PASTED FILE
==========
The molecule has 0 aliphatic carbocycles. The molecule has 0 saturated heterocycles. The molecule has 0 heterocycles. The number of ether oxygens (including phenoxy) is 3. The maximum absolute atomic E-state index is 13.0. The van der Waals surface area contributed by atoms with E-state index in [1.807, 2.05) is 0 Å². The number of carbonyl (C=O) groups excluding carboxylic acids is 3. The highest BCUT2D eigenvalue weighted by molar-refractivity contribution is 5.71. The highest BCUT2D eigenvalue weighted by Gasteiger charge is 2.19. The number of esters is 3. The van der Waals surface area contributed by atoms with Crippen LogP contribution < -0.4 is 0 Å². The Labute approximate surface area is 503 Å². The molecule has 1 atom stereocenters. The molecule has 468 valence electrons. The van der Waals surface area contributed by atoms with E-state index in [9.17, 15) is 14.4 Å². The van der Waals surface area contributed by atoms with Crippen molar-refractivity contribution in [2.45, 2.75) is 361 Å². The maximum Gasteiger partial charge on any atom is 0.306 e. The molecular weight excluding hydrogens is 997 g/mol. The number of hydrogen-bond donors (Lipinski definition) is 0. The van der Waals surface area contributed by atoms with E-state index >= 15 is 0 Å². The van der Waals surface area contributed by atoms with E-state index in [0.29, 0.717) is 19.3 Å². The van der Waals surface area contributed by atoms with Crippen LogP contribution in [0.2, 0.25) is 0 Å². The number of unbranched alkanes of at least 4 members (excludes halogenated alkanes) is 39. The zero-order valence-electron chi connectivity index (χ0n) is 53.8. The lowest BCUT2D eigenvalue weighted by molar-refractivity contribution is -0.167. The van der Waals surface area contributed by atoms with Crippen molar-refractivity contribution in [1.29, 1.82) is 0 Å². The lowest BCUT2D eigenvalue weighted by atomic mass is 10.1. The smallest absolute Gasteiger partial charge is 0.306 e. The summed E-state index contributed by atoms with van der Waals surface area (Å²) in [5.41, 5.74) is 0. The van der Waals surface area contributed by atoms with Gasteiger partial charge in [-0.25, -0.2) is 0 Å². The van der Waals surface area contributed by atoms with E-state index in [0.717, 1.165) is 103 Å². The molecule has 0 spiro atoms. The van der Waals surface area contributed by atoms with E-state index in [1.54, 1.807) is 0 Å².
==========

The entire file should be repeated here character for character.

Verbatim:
The molecule has 0 aliphatic carbocycles. The molecule has 0 saturated heterocycles. The molecule has 0 heterocycles. The number of ether oxygens (including phenoxy) is 3. The maximum absolute atomic E-state index is 13.0. The van der Waals surface area contributed by atoms with E-state index in [1.807, 2.05) is 0 Å². The number of carbonyl (C=O) groups excluding carboxylic acids is 3. The highest BCUT2D eigenvalue weighted by molar-refractivity contribution is 5.71. The highest BCUT2D eigenvalue weighted by Gasteiger charge is 2.19. The number of esters is 3. The van der Waals surface area contributed by atoms with Crippen LogP contribution < -0.4 is 0 Å². The Labute approximate surface area is 503 Å². The molecule has 1 atom stereocenters. The molecule has 468 valence electrons. The van der Waals surface area contributed by atoms with E-state index in [9.17, 15) is 14.4 Å². The van der Waals surface area contributed by atoms with Crippen molar-refractivity contribution in [2.45, 2.75) is 361 Å². The maximum Gasteiger partial charge on any atom is 0.306 e. The molecular weight excluding hydrogens is 997 g/mol. The number of hydrogen-bond donors (Lipinski definition) is 0. The van der Waals surface area contributed by atoms with E-state index >= 15 is 0 Å². The van der Waals surface area contributed by atoms with E-state index in [0.29, 0.717) is 19.3 Å². The van der Waals surface area contributed by atoms with Crippen LogP contribution in [0.2, 0.25) is 0 Å². The number of unbranched alkanes of at least 4 members (excludes halogenated alkanes) is 39. The zero-order valence-electron chi connectivity index (χ0n) is 53.8. The lowest BCUT2D eigenvalue weighted by molar-refractivity contribution is -0.167. The van der Waals surface area contributed by atoms with Crippen molar-refractivity contribution in [1.29, 1.82) is 0 Å². The lowest BCUT2D eigenvalue weighted by atomic mass is 10.1. The smallest absolute Gasteiger partial charge is 0.306 e. The summed E-state index contributed by atoms with van der Waals surface area (Å²) in [5.41, 5.74) is 0. The van der Waals surface area contributed by atoms with Gasteiger partial charge in [-0.25, -0.2) is 0 Å². The van der Waals surface area contributed by atoms with E-state index in [0.717, 1.165) is 103 Å². The molecule has 0 spiro atoms. The van der Waals surface area contributed by atoms with E-state index in [1.54, 1.807) is 0 Å².